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Is Video Worth the Cost in B2B Marketing?

Is Video Worth the Cost in B2B Marketing

93% of buyers “video builds trust in a brand” but success with video in B2B marketing requires a clear purpose, a plan to promote and measure results

If you want to experiment with content, copy or messages, it’s easy to do that with a blog post. Assuming you publish consistently if one blog post flops, the impact is negligible, and you learn quickly how to adapt or modify the message before you spend any more.

By contrast, video is harder to experiment with in that way. A study by PathFactory found marketing videos on average cost $8,448 and earned 2:22 minutes of viewing time. In my experience, these tend to cost a whole lot more and produce a lot fewer results.

This reminds me of a situation years ago, when a couple of colleagues of mine lobbied successfully, to produce a product video. It costs $10,000 to produce, took up lots of time (planning, scripting, shooting, editing, reviewing) and resources. When the video was finally done, it was published on YouTube and embedded in emails and a product page.

I don’t remember the exact results, but I remember it was underwhelming – less than 100 views, let alone anything else measurable. A few months later the video was all but forgotten.

Recent B2B marketing video statistics

A recent survey commissioned by Brightcove and conducted by the research firm Ascend2 got me to thinking about video again. The study yielded some fresh statistics about the potential of video in B2B marketing.

Researchers polled 305 B2B professionals working for organizations in the U.S. and U.K. Respondents wrote for businesses with $50 million or more in revenue and are “responsible for purchase decision-making within their organization.”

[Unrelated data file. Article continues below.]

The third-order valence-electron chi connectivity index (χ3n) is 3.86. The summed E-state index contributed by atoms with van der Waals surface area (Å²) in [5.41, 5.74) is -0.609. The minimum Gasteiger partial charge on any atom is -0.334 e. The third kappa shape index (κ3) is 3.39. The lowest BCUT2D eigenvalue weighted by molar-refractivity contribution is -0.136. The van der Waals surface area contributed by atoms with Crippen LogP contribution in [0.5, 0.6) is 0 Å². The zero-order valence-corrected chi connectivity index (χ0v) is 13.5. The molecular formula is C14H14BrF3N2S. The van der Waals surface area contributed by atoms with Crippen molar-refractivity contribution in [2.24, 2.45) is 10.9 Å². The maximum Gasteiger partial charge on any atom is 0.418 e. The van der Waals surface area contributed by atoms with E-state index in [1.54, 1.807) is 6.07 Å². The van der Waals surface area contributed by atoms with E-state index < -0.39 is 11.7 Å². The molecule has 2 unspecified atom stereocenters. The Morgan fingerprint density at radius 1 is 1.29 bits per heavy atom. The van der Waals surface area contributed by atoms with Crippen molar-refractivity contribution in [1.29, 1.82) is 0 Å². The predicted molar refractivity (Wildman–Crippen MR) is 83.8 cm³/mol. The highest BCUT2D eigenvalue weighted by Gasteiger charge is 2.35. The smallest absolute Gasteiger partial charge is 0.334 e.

Some of the statistics that stood out for me include the following:

  • 93% said “video builds trust in a brand”;
  • 70% reported video has a greater impact “over other content formats such as infographics, e-books and white papers” in raising awareness of a business problem;
  • 58% of respondents said video was “most helpful” when trying to learn about a new product or service; another 40% said learning how to solve a problem;
  • Among the types of videos respondents said they’ve watched in the last three months are product reviews (39%), product demonstrations (39%), tutorials (33%), live video, like webinars (31%), and educational videos (30%); and
  • 97% of respondents said video content and communication were useful after making a purchase.

(click image for higher resolution)

Some of these statistics may be situational because there are other B2B marketing studies where video doesn’t rank at all. For example, having the greatest impact, or being the most helpful, is probably dependent on the context. So, while these statistics aren’t definitive, they do show the video can be helpful in B2B marketing.

3 Prerequisites for B2B marketing videos

These statistics and other marketing surveys I’ve reviewed, in combination with my own first-hand experience, have led me to conclude there are there three prerequisites for B2B marketing videos to be useful:

  • There must be a clear problem the video is aiming to solve. When you look at the six types of videos B2B professionals reported having watched, they are all educational themes.
  • Most marketing videos aren’t going viral. You must have a plan for how you will use these – and just as importantly reuse these repeatedly.
  • Classic video metrics include total views and average viewing time because they are easy to measure. The important part of measurement is tying the metrics back to the purpose.

As a counterfactual to the anecdote described at the beginning of this post, I’ve also worked for a company that had great success with video. It spent gobs of money on a highly produced explainer video, designed to build awareness and drew hundreds of thousands of views over years. The video had been published before I joined the company and had been all but forgotten.

When I saw the traction that video had earned, I began embedding it in relevant blog posts and product press releases. There’s an element of social proof to a video with that level of attention, which is a great fit for PR.

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Image credit: Unsplash

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